A Few Emacs Tricks

Here are some Emacs Lisp stuff I have in my configuration, which others may find useful. I don’t want to publish them on MELPA, because I have no intention to maintain them. They probably contain bugs, haven’t been tested thoroughly etc. Feel free to grab them if they fit your needs, but don’t complain if they don’t work!

Automatically reload the browser when editing HTML

When I do web programming in HTML/CSS/JS, I like to have a browser to test my changes quickly. Switching to the browser and refreshing it got old rather quickly, so I scripted it.

reload-browser.el provides a function which reloads multiple browser windows. The first time you call it, it turns your cursor into a box, asking you to click in the window you want to reload. After that, calling the function again will reload the window you selected. You can even select multiple windows (e.g., Firefox and Chrome) if you pass a numeric prefix argument. With a keybinding to save the current buffer and reload all browser windows, I don’t need a more fancy setup.

Behind the scenes it simply calls xdotool to do the heavy lifting. It’s mostly straightforward, but it turns out that Chromium requires to be in focus to be reloaded, whereas Firefox does not, so the script has to handle that as well.

One sentence per line for editing shared LaTeX

I usually write text with auto-fill-mode, which wraps lines at 80 characters so the result is readable in any text editor. When writing papers in LaTeX though, I want to keep one sentence per line, as it makes reviewing the diffs and handling conflicts much easier when working with other people. Of course, I want my editor to fill that way automatically.

ospl.el redefines auto-fill-function to break after a sentence, and provides an ospl-paragraph function which refills the current paragraph to one sentence per line. The trick here is to detect where sentences end so you can insert newlines. Emacs can recognize sentences by looking for a colon, but note that abbreviated acronyms also end by colons (“e.g.”, “i.e.”). The best way to handle this unambiguously is to use a double space after a sentence, and a single space after other colons (see the variable sentence-end-double-space).

Unfortunately, not everyone has recognized that the double space is the superior form, so ospl assumes you use a single space, and avoids breaking after common acronyms, which makes it slightly more complex than it should be.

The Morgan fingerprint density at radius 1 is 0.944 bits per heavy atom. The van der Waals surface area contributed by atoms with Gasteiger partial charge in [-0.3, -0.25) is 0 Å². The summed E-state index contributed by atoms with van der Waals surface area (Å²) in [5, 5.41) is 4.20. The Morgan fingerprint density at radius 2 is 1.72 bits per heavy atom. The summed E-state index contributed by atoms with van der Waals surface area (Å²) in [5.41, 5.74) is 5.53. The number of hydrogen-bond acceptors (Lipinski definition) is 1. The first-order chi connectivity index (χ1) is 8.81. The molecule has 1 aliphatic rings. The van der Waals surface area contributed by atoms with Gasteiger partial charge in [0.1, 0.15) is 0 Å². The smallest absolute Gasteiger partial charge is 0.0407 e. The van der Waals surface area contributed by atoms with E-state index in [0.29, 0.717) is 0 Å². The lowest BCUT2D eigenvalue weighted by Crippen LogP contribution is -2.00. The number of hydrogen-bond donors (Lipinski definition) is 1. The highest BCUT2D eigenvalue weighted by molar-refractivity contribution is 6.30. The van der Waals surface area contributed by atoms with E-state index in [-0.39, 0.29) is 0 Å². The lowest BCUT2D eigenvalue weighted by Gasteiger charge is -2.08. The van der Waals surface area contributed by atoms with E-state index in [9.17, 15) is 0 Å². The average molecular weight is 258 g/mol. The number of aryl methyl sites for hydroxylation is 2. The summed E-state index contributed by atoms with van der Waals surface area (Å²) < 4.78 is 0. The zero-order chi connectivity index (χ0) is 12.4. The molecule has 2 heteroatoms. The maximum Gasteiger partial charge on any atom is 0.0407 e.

Preview definitions when editing assembly

Lately I’ve been dabbling in 6502 assembly, and when navigating code, I often found the need to look at the definition for the label under point. So I wrote an xref backend for assembly (xref-asm.el), so that I could jump to the definition and back using the standard keybindings. But for most labels, I didn’t really need to jump to the definition, I only needed to see a couple of lines at or below the label, so I could remember what it was doing.

So I wrote xref-posframe.el, another package which previews the definition using posframe. Posframe lets you create one-shot Emacs frames without window decorations, which is more convenient and configurable than overlays for displaying stuff on top of the current buffer, but still fast enough to be usable. With xref-posframe, I can preview a definition in one key:

Pressing the key a second time, I can even jump to the definition.

And it works everywhere xref is supported, not just for assembly.

Highlight TODO keywords

This one is pretty simple. I want keywords in comments like TODO: and FIXME: to use a custom font, so I can see them pop out at me, screaming to be fixed. This can be done by adding keywords to font lock:

(defun add-watchwords ()
  "Add TODO: words to font-lock keywords."
   nil '(("\\(\\<TODO\\|\\<FIXME\\|\\<HACK\\|@.+\\):"
          1 font-lock-warning-face t))))
(add-hook 'prog-mode-hook #'add-watchwords)

Rust snippet with a TODO keyword in a comment highlighted in bold

This method has one drawback: it highlights these words anywhere they appear in a programming buffer, even outside of comments. There are complex packages that do this in a more robust way, making sure to only highlight these words in comments. I don’t think these are worth the added complexity. For me, 99.99% of the time the method above works fine. When there is a false positive, I just ignore it.